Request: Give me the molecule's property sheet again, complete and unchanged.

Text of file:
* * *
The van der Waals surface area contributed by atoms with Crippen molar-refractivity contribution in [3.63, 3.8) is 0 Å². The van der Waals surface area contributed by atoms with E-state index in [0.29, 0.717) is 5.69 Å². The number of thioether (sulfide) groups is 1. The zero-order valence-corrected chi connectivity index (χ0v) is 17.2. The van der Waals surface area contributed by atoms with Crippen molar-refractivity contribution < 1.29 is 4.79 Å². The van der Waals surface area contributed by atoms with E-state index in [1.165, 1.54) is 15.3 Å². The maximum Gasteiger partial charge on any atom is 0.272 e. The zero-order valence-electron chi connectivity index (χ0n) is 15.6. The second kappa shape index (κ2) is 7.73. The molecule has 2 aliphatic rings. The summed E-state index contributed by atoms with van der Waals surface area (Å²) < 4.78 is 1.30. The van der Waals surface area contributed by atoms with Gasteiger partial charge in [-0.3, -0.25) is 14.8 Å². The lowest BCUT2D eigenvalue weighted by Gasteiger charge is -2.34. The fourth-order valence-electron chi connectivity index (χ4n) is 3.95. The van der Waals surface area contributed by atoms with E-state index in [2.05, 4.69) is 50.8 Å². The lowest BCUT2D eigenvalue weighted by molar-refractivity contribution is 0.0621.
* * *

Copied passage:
The van der Waals surface area contributed by atoms with Crippen molar-refractivity contribution in [3.63, 3.8) is 0 Å². The van der Waals surface area contributed by atoms with E-state index in [0.29, 0.717) is 5.69 Å². The number of thioether (sulfide) groups is 1. The zero-order valence-corrected chi connectivity index (χ0v) is 17.2. The van der Waals surface area contributed by atoms with Crippen molar-refractivity contribution < 1.29 is 4.79 Å². The van der Waals surface area contributed by atoms with E-state index in [1.165, 1.54) is 15.3 Å². The maximum Gasteiger partial charge on any atom is 0.272 e. The zero-order valence-electron chi connectivity index (χ0n) is 15.6. The second kappa shape index (κ2) is 7.73. The molecule has 2 aliphatic rings. The summed E-state index contributed by atoms with van der Waals surface area (Å²) < 4.78 is 1.30. The van der Waals surface area contributed by atoms with Gasteiger partial charge in [-0.3, -0.25) is 14.8 Å². The lowest BCUT2D eigenvalue weighted by Gasteiger charge is -2.34. The fourth-order valence-electron chi connectivity index (χ4n) is 3.95. The van der Waals surface area contributed by atoms with E-state index in [2.05, 4.69) is 50.8 Å². The lowest BCUT2D eigenvalue weighted by molar-refractivity contribution is 0.0621.